This post is dedicated to my friends the Montgomerys. Below you will find a letter they sent to their family late last week, explaining that while their son is gay, not much of anything else has really changed: They still love their Savior, they're still active Mormons, and they still love their son--the same way they always did.
It is my hope that other parents of Mormon LGBT children out there see this and realize it is possible--very possible--to love your child unconditionally, keep them safe from health risks, and still remain true to your faith. In fact, I think this is one of the truest representations of our faith there is--putting into action the principle that our family is first, our children are precious, and no other success can compensate for failure in the home.
I think my favorite part is how this helps dispel the illusion that you have to choose between your church and your child. Kudos to the Montgomerys for not allowing anyone to force them into that horrible Sophie's Choice.
Enjoy the read from my new friends--and my new heroes. And pay special attention to the postscript from their son at the end--that's a message we all need to hear.
To all our friends and family, we feel that it’s time share something that has been a significant experience in our lives. Many of you already know this, or may have heard secondhand, so we wanted you to hear it directly from us (Tom and Wendy): our oldest son, Jordan, is gay. You may wonder why we would share this information (and of course it’s with Jordan’s permission). We will explain, but first we want to share our experience through some excerpts from Wendy’s journal.
BEGINNING OF EXCERPTS FROM WENDY’S JOURNAL:
On the last Sunday in January, I stayed home from church with my daughter, Emma, who was sick. Tom took the other 4 kids to church with him. They weren’t even gone 5 minutes before I had a strong feeling to go read Jordan’s journal. That feeling came twice before I acted on it. (Jordan started keeping a journal as a Duty to God requirement a couple weeks before this.) I’m not sure I can adequately describe my feelings as I read the things my sweet son wrote. The entries clearly portrayed his conflicted feelings of being attracted to other guys, and not feeling anything towards his friends that are girls. He knew he was different, that there was something “wrong” with him.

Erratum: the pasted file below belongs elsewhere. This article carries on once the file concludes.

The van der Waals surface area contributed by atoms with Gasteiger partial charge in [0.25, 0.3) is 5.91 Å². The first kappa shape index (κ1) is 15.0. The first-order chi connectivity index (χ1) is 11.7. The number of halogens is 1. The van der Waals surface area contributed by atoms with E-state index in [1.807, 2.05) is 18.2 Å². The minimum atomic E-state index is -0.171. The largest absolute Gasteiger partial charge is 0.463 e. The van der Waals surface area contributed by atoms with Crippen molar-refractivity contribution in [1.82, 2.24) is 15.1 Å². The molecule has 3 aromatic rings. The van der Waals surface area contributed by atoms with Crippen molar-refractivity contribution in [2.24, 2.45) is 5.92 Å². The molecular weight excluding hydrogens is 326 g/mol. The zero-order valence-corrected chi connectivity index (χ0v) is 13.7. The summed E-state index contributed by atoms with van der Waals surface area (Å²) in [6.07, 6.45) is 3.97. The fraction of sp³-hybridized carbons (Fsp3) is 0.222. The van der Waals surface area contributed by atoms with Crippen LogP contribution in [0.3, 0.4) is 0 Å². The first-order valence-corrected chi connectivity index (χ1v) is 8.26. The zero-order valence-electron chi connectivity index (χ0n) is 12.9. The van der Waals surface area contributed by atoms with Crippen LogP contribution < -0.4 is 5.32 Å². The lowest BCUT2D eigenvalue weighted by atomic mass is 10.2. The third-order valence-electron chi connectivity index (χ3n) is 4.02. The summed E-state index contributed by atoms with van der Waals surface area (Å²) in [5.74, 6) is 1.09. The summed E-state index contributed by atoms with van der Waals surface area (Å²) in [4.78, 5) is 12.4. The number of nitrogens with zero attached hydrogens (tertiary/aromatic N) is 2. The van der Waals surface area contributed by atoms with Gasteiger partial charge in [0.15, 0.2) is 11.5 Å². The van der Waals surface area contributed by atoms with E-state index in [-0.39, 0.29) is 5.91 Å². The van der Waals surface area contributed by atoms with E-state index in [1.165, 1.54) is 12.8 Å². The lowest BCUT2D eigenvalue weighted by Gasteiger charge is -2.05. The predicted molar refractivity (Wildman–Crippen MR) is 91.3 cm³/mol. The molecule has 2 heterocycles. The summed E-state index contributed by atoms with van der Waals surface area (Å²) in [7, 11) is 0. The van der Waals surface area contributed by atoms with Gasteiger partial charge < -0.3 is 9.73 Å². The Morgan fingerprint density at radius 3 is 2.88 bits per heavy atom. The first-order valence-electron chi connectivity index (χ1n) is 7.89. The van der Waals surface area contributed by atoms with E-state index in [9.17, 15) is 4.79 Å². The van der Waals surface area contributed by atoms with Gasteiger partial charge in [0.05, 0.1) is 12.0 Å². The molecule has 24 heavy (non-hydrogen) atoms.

The next day I drove down to visit my brother who is a Bishop in his ward and has had some gay teens in his ward. I also stayed with my sister for a couple days. I was afraid to come home and be around Jordan until I knew I could control my emotions and tears. Tom is much better controlling his emotions and was able to be around Jordan without him sensing that anything was wrong. I didn’t want Jordan to know that we knew yet and that we had read his journal because if that was the only way I could find out what was going on with him, I didn’t want that window shut.
Tom and I met with our Bishop that week and talked with him about what to do. He referred us to LDS Family Services to see a counselor about it. In the meantime, we had several talks with Jordan, trying to let him know that he could talk to us about anything, we would love him and accept him no matter what, and so on. We were hoping he would open up and talk to us about it, but he didn’t.
After a few weeks, we decided that we couldn’t wait any longer for him to come out to us on his own. So Tom gave Jordan a Priesthood blessing that night after the other kids were in bed. It was a beautiful, powerful blessing. Afterward, Jordan sat next to me on the bed and I just hugged him. Tom looked at Jordan and said, “Jordan, I feel like I need to ask you something. Are you struggling with feelings of homosexuality?” I felt Jordan start to tremble and cry. Then he nodded. He looked absolutely terrified. Jordan just clung to me, for almost 2 hours. We told him how much we love him, how this changes NOTHING of how we feel for him. We accept him completely and will help him through this.